The digital divide is deepening

How do we tackle digital exclusion in the UK?


Published 29 June 2023

Published 29 June 2023

Digital exclusion: what’s the problem?

Digital exclusion is about groups of people not being able to use the internet in the ways needed to participate in today’s society. Everything from housing and healthcare resources to banking and benefit systems are moving online at unprecedented speed. Many have no offline alternatives. People who can’t get online are falling ever further behind.

Key figures on digital exclusion in the UK

2014 – the year the UK Government last published a digital inclusion strategy 1.7 million households had no broadband or mobile internet access in 2021 1 million people cut back or cancelled internet packages in 2022-23 due to affordability issues 2.4 million adults unable to complete a single basic task to get online, such as opening an internet browser or using a mouse 5 million workers will be acutely under-skilled in basic digital skills by 2030

Who is affected and why?

The root causes of exclusion are complex and difficult to solve: age, socio-economic background, disability and region are all key predictors. But people from all walks of life and age groups can be affected. Common barriers to getting online include financial hardship, a lack of basic skills or confidence, and no suitable internet connection being available.

By failing to take decisive action the Government is allowing millions of citizens to fall behind.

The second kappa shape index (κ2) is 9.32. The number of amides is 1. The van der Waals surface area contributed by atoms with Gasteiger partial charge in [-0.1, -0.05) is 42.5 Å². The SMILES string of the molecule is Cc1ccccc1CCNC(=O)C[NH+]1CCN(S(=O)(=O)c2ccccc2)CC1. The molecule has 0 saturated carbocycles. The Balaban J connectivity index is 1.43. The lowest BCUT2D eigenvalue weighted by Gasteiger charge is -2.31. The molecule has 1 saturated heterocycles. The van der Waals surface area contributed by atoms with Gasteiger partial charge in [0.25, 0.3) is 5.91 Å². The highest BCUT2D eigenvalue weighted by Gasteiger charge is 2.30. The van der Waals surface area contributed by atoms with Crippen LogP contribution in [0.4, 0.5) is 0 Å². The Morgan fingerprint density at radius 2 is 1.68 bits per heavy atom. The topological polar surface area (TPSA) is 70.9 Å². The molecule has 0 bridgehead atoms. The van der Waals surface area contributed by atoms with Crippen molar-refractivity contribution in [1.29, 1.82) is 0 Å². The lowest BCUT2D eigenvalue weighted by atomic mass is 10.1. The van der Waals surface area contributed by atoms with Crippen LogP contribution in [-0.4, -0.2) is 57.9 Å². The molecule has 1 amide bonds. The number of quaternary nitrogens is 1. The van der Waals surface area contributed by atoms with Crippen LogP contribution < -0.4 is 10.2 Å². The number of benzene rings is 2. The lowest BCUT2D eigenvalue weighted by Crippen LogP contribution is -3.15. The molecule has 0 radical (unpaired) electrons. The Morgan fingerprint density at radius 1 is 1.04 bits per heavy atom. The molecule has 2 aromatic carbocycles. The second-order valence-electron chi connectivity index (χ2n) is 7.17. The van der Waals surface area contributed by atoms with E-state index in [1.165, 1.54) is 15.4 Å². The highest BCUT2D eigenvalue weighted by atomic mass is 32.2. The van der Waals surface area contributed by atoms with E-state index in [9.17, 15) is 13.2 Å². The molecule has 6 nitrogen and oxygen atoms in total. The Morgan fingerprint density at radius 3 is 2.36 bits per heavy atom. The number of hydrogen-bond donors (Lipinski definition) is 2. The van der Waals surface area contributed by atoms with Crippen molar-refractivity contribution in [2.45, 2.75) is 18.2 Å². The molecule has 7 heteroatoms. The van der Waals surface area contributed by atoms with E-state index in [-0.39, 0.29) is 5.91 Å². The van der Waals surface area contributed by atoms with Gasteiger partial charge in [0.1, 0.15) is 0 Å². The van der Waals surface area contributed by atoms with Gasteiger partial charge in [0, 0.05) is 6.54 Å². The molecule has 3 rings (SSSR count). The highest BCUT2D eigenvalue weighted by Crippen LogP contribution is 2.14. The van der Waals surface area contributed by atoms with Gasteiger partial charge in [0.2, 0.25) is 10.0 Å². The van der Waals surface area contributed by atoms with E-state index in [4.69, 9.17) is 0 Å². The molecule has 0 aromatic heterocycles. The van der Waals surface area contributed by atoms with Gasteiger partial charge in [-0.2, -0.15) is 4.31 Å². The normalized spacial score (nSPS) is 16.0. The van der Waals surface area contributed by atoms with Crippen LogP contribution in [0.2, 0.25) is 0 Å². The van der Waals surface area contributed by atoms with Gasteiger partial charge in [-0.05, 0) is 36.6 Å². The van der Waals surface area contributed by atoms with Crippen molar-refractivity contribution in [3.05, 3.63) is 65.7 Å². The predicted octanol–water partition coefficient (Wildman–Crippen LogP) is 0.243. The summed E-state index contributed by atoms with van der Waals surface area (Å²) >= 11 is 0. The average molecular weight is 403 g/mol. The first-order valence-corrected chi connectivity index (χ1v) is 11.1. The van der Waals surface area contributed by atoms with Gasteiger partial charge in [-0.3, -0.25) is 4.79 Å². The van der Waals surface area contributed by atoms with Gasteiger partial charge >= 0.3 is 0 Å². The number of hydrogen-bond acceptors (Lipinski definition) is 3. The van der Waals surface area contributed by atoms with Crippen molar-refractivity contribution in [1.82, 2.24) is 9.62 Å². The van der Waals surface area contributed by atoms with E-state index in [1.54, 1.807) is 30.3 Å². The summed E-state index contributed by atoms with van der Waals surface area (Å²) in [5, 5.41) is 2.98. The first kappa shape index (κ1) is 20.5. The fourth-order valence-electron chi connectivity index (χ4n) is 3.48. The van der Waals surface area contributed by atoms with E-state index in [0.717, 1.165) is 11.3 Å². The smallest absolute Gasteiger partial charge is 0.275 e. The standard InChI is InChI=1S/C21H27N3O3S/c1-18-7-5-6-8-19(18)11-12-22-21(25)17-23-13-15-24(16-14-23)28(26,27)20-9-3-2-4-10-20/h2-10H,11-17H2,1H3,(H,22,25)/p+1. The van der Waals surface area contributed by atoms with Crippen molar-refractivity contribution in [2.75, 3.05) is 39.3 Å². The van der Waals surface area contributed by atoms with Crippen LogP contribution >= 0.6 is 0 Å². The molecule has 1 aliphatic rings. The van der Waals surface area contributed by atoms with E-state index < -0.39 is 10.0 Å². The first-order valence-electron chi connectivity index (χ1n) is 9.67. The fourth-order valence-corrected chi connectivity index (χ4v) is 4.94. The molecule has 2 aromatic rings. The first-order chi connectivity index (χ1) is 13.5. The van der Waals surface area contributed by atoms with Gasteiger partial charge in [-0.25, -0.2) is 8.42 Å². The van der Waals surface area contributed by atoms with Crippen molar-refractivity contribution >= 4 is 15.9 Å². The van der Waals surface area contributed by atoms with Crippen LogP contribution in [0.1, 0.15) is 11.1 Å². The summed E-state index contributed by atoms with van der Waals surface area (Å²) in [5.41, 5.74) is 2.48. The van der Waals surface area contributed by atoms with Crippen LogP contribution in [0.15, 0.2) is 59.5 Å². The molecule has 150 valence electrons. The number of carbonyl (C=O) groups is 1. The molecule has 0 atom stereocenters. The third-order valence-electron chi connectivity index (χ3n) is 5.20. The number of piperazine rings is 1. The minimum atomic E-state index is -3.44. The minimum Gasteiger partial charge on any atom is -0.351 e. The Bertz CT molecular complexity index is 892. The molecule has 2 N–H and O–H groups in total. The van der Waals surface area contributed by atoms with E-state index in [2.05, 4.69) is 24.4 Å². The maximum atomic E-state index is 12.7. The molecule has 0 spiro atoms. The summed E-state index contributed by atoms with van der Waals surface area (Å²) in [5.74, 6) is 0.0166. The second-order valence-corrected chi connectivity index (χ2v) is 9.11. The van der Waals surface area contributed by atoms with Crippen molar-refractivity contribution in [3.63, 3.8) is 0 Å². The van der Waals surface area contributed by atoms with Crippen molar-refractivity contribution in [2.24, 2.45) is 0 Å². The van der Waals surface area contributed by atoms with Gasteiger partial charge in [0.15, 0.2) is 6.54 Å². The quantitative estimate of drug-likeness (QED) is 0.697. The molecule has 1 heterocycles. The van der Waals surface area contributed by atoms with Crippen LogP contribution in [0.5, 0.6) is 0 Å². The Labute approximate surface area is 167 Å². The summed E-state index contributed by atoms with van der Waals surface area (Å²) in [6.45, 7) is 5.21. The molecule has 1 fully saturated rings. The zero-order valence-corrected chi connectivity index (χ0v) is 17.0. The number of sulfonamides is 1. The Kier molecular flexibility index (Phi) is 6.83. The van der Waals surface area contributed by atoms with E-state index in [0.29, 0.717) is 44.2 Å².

person holding smartphone

Five priorities for a new strategy

Digital exclusion is a moving target. It’s holding back Government ambitions to boost economic growth, levelling up, public health, and net zero. Cost of living challenges make the problem worse. We’re calling for a new strategy to solve this.

1. Cost of living support


The Government should take decisive action to stop more people becoming excluded as cost of living challenges bite. Priorities include:

  • Cutting VAT on social tariffs to make internet cheaper for the poorest households
  • Asking internet providers to advertise social tariffs better
  • Making public sector organisations donate old devices to charities
  • Working with businesses to scale up internet voucher schemes

2. Invest in basic digital skills


Basic digital skills are now as important as maths and literacy. The Government should:

  • Make basic digital skills feature more prominently in schools, apprenticeships and adult learning courses
  • Ensure community organisations can teach basic skills in local settings, without needing to focus on qualifications

3. Boost digital inclusion hubs


We need more places for people to get basic digital support. The Government should:

  • Prioritise libraries and other local amenities to provide a place to help people get online

4. Future-proof public services


The use of predictive machine-learning tools in public services is growing. The Government should:

  • Ensure digitally excluded groups (who are poorly represented in the algorithms’ training datasets) are not further marginalised in future

5. Prioritise telecoms competition


Many smaller local internet providers (altnets) support poorly served local communities, for example by connecting community hubs and offering doorstep customer support. But the Government-backed rollout of major telecoms upgrade programmes is putting altnets under increasing financial pressure:

  • The Government should prioritise market competition and review the impacts on digital exclusion that arise from broadband rollout plans

What happens next?


We have made our recommendations to the Government and it has two months to respond to our report.

Read the full report on our website.

Find out more about our inquiry and our committee.

Follow us on Twitter @LordsCommsCom